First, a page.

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Interview: Necrochamber


Interview by C.Allen

Roaring through the darkness, wailing evocations of death and beyond, the Californian Black Metal band Necrochamber possesses a liches phylactery of focused ritualistic death-inspired Black Metal. In 2019 was celebrated by the release of their haunting new lp “Ceremonies For The Dead”. With each song recalling aspects of an incantation, singer/guitarist Nocturnal Overlord guides the listener through a macabre yet compelling experience within each track on this cryptically inspired album. Ceremonies For The Dead was released on Mythos Occultus on February 22nd, 2019. With well-decorated producer Dan Swanö (Production credits including bands such as Bloodbath, Incantation, and Dark Funeral) providing the mix and master for the album, the band was confidently able to plant its flag amongst the elite in the unholy world of modern Black Metal. For this interview, I am joined by Necrochamber frontman Nocturnal Overlord, as we further discuss the elements and history of the band.

This Is Black Metal: Hails to Nocturnal Overlord, and thank you for taking the time to discuss the band with the blog. In your own words, can you provide a small opening introduction to the founding of Necrochamber? When and where was the band founded, and who was involved?

Nocturnal Overlord:
Hi Christian, and thanks for your interest and support in Necrochamber. I started Necrochamber while living in San Diego California back in 1998. My other band was already having line up problems and I needed a musical and creative output and didn’t feel like waiting around. So I started Necrochamber as an American band with a raw, aggressive, and old-school type of Black Metal sound and feel. I wasn’t trying to make it some kind of new band or style or be experimental or technical. I just wanted to make a good traditional Black Metal band. So I wrote 4 songs and recorded a demo on my own with a drum machine in 1998. I then tried to get a line up together and teach them the songs, but it didn’t quite work out. The project just kind of got put on hold until about 2009, more than 10 years later.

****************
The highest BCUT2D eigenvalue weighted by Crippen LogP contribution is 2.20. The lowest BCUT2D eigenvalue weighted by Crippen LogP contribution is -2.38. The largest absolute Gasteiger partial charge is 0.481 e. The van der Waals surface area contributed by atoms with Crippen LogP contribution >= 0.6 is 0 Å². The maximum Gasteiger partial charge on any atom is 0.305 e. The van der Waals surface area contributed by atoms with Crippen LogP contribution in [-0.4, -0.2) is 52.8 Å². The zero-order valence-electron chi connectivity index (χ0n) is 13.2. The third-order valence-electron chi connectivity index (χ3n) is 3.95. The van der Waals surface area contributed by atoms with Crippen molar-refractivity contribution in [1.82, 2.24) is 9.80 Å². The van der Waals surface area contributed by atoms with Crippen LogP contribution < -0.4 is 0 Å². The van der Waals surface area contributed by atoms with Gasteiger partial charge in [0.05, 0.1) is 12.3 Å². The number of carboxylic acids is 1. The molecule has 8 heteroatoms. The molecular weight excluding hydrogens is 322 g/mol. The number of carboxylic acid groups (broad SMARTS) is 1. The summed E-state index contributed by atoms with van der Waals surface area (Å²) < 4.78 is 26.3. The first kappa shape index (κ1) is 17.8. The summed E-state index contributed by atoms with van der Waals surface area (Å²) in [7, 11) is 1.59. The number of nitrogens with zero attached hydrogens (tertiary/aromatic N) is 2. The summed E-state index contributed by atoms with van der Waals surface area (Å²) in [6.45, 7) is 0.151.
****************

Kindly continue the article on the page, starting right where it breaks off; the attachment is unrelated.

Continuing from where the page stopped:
TIBM: Considering the conceptual element of the LP, does the band partake any spiritual/esoteric beliefs or practices?

Nocturnal Overlord:
I don’t want to speak for the entire band of course. But I would say we all have our own beliefs, spirituality, and experiences. We’re not a political band, or one of those bands that associate themselves with any certain groups, religions, cults, demons, or whatever. We’ve had some close friends die over the years. And we’ve lost friends to drugs, girls, money, stress, health issues and everything else you can think of. So we are just trying to bring out all of this negative energy, hate, and aggression and turn it into something positive like music, that other people can relate to and associate with. As for me personally, I think life is about keeping some sort of balance. If you’re going to be negative and live lies, that’s what you’re going to attract and surround yourself with. I’ve always been attracted to the darker side of life and all of the universe’s mysteries and nature. And of course history. But I have no time or energy to waste being destructive or manipulative. The lyrics I write for Necrochamber are mostly about the evils of mankind and could come from one’s own nightmares or visions of hell, insanity, depression, loneliness, anxiety, occultism, etc. Subjects I think many people can relate to.